Public Release:  A healthy smile may promote a healthy heart

Research continues to suggest the importance of periodontal health as related to cardiovascular health

American Academy of Periodontology

CHICAGO (January 08, 2008) - Each year, cardiovascular disease kills more Americans than cancer. And while most people are aware that lifestyle choices such as eating right, getting enough exercise and quitting smoking can help prevent cardiovascular disease, they may not know that by just brushing and flossing their teeth each day, they might also be avoiding this potentially lethal condition.

An article published in the December issue of the Journal of Periodontology (JOP), the official publication of the American Academy of Periodontology (AAP), suggests that periodontal patients whose bodies show evidence of a reaction to the bacteria associated with periodontitis may have an increased risk of developing cardiovascular disease.

"Although there have been many studies associating gum disease with heart disease, what we have not known is exactly why this happens and under what circumstances," said JOP editor Kenneth Kornman, DDS, PhD. "The findings of this new analysis of previously published studies suggest that the long-term effect of chronic periodontitis, such as extended bacterial exposure, may be what ultimately leads to cardiovascular disease."

Researchers at Howard University identified 11 studies that had previously examined clinically-diagnosed periodontal disease and cardiovascular disease. The team then analyzed the participants' level of systemic bacterial exposure, specifically looking for the presence of the bacteria associated with periodontal disease, as well as measuring various biological indicators of bacterial exposure. They found that individuals with periodontal disease whose biomarkers showed increased bacterial exposure were more likely to develop coronary heart disease or atherogenesis (plaque formation in the arteries).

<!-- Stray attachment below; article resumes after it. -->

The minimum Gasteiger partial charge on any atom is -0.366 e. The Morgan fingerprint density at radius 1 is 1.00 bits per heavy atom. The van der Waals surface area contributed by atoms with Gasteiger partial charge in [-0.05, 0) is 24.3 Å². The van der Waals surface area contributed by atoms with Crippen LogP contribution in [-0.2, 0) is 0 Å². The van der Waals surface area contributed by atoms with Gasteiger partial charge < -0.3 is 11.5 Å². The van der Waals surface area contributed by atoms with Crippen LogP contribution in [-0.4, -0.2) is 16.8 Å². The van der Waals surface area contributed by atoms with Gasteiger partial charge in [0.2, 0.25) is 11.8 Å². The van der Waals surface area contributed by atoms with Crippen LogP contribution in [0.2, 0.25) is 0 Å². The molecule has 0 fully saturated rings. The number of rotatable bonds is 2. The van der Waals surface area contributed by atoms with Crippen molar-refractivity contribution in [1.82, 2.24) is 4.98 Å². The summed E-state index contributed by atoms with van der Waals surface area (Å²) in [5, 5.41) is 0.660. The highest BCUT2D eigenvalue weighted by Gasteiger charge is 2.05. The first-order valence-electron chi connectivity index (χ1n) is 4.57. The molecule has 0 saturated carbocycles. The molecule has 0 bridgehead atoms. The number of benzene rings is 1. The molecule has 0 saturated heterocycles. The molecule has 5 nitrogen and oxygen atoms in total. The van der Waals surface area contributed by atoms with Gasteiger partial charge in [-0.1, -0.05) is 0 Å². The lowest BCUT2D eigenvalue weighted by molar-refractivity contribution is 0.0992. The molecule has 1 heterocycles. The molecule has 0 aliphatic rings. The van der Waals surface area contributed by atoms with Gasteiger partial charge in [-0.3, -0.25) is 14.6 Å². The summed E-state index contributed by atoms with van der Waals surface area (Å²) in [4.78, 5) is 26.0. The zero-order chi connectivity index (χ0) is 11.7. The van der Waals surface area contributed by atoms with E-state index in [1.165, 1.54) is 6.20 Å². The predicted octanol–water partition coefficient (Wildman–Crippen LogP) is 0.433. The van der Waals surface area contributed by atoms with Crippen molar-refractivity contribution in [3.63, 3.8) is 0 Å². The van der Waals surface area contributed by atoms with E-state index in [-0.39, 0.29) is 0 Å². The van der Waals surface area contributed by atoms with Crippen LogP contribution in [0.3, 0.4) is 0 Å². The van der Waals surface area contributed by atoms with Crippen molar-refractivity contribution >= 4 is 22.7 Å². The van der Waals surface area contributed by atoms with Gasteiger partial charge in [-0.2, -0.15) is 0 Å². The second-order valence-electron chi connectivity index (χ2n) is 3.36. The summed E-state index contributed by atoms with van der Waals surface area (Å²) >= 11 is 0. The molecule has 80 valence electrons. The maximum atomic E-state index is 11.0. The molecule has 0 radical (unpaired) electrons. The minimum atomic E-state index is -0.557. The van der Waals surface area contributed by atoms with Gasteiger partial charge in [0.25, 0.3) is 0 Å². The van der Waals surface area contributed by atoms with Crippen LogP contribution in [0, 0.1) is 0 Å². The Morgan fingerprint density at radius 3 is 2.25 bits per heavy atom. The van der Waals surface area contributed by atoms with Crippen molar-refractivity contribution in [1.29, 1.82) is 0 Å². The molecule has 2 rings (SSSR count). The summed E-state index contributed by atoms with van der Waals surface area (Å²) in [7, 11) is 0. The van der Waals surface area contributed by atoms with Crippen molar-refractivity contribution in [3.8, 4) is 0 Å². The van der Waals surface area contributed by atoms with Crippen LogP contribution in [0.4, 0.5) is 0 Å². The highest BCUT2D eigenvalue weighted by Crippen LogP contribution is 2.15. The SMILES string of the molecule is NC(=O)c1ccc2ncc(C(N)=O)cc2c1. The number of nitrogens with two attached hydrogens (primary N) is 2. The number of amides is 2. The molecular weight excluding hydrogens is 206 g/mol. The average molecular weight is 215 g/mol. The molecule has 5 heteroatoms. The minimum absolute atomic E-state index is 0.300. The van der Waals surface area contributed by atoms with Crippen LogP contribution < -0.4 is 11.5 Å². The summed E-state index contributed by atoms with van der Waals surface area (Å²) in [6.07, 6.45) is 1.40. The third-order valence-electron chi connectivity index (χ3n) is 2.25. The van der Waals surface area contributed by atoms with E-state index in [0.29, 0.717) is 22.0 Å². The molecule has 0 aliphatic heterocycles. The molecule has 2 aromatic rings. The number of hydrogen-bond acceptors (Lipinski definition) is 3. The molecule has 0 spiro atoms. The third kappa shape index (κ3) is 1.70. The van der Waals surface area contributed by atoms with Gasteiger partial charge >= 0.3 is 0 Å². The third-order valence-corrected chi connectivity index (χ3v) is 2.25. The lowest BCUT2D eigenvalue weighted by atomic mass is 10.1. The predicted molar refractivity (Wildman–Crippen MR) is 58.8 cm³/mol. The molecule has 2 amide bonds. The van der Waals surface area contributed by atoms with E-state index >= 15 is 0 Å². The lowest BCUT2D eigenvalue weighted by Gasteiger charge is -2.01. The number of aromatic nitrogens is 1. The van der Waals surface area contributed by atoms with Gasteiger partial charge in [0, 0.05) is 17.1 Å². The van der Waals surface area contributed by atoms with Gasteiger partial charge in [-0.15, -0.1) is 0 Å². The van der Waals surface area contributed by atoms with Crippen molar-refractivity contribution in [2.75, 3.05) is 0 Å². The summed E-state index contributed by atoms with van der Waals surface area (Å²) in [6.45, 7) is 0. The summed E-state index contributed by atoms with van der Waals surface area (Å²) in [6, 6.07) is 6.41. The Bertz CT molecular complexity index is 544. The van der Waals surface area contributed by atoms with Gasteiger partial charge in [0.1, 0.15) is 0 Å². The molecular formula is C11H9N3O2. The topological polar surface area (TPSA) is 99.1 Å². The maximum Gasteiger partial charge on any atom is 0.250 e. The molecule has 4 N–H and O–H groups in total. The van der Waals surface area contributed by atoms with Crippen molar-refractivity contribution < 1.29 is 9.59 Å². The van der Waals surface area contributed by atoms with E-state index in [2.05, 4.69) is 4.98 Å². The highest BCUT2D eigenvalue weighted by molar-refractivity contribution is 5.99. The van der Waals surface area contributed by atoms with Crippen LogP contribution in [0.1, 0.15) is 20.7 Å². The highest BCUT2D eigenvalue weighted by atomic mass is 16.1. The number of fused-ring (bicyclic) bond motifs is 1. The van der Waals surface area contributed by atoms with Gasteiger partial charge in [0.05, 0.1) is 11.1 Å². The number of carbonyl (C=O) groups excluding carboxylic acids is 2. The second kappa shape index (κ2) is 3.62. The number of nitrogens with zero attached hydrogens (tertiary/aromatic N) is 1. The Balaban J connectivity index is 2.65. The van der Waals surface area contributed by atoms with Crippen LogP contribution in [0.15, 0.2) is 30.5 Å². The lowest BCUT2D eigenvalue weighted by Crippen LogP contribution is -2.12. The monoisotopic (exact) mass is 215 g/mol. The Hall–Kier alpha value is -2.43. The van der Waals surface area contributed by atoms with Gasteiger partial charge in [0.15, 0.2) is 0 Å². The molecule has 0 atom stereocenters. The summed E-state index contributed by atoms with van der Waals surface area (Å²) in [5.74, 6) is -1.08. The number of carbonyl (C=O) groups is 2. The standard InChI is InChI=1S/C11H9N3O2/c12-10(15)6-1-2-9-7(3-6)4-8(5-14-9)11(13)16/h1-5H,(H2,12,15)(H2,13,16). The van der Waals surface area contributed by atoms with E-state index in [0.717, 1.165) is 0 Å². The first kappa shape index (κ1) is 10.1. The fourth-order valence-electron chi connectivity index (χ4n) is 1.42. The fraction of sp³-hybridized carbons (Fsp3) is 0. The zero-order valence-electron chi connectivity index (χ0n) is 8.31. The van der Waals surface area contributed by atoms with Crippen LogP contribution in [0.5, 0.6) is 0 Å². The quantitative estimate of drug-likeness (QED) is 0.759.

"While more research is needed to better understand the connection between periodontal disease and cardiovascular disease, this study suggests the importance of taking of your teeth and gums and how that can help you take care of your heart," said Susan Karabin, DDS, President of the AAP. "With the number of people with heart disease continuing to increase, it is important to understand that simple activities like brushing and flossing twice a day, and regular visits to your dental professional can help lower your risk of other health conditions."

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To find a periodontist or to find out if you are at risk for periodontal diseases take the Academy's risk assessment test. A referral to a periodontist, additional information, and brochure samples are available online at www.perio.org, or by calling toll-free (800) FLOSS-EM (800/356-7736).

About the American Academy of Periodontology

The American Academy of Periodontology is an 8,000-member association of dental professionals specializing in the prevention, diagnosis and treatment of diseases affecting the gums and supporting structures of the teeth and in the placement and maintenance of dental implants. Periodontics is one of nine dental specialties recognized by the American Dental Association.

EDITOR'S NOTE: A copy of the JOP article "Markers of systemic bacterial exposure in periodontal disease and cardiovascular disease risk" is available to the media by contacting the AAP Public Affairs Department at 312/573-3242. The public and/or non-AAP members can view a study abstract online, and the full-text of the study may be accessed online for $20.00 at http://www.joponline.org/.

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